A telemetering electronics/control unit (OASIS) has been developed for use on moorings and free-floating drifters. The OASIS controllers are part of a long-term “coastal ocean observatory,” consisting of an infrastructure of ships, submersibles, an array of remote sensing platforms (moorings, drifters), communication links between sensors and laboratory, and data management facilities. The OASIS controller coordinates retrieval of data from a varying array of up to 28 oceanographic sensors, which may output digital, analog, or frequency data. The controller provides scheduling, sensor control software, data logging, preliminary data processing, and two-way telemetry between remote platform and ship or shore station. Telemetry allows real-time access to data and permits users to alter control parameters as necessary.

Two OASIS moorings have been successfully deployed off the central California coast since 1992. Real-time access and two-way telemetry has allowed the moorings to become testbeds for the deployment of new sensors and widely used observational and planning tools. Over longer timescales the moorings will be an important tool for tracking environmental variability. OASIS drifters have been tested in 11 deployments off California and 3 deployments in the equatorial Pacific. This paper describes the OASIS controller, its deployment on moorings and drifters, and presents oceanographic data that demonstrate the types of information obtained both from central California and the equatorial Pacific.

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Yuichiro Takeshita, Brent D. Jones, Kenneth S. Johnson, Francisco P. Chavez, Daniel L. Rudnick, Marguerite Blum, Kyle Conner, Scott Jensen, Jacqueline S. Long, Thom Maughan, Keaton L. Mertz, Jeffrey T. Sherman, and Joseph K. Warren

Abstract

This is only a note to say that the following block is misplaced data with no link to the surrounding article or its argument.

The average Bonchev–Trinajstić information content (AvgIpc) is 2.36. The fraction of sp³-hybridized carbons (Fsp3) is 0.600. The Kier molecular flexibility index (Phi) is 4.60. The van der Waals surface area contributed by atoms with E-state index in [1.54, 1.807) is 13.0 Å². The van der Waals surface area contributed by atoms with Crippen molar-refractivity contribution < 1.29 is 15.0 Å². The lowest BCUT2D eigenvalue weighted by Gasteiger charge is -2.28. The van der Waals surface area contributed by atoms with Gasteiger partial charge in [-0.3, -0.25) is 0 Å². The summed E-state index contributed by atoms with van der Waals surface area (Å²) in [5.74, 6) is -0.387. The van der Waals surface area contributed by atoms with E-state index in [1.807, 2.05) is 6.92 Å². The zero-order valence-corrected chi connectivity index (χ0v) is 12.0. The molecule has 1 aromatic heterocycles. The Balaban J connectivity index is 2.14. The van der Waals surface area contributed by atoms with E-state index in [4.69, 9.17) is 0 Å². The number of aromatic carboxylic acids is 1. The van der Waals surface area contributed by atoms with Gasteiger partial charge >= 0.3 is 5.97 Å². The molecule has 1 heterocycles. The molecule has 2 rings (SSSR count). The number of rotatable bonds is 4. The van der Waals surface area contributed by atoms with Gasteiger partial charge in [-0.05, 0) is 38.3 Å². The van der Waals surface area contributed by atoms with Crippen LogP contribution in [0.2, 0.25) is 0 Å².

The California Current System is thought to be particularly vulnerable to ocean acidification, yet pH remains chronically undersampled along this coast, limiting our ability to assess the impacts of ocean acidification. To address this observational gap, we integrated the Deep-Sea-DuraFET, a solid-state pH sensor, onto a Spray underwater glider. Over the course of a year starting in April 2019, we conducted seven missions in central California that spanned 161 glider days and >1600 dives to a maximum depth of 1000 m. The sensor accuracy was estimated to be ± 0.01 based on comparisons to discrete samples taken alongside the glider (n = 105), and the precision was ±0.0016. CO2 partial pressure, dissolved inorganic carbon, and aragonite saturation state could be estimated from the pH data with uncertainty better than ± 2.5%, ± 8 μmol kg−1, and ± 2%, respectively. The sensor was stable to ±0.01 for the first 9 months but exhibited a drift of 0.015 during the last mission. The drift was correctable using a piecewise linear regression based on a reference pH field at 450 m estimated from published global empirical algorithms. These algorithms require accurate O2 as inputs; thus, protocols for a simple predeployment air calibration that achieved accuracy of better than 1% were implemented. The glider observations revealed upwelling of undersaturated waters with respect to aragonite to within 5 m below the surface near Monterey Bay. These observations highlight the importance of persistent observations through autonomous platforms in highly dynamic coastal environments.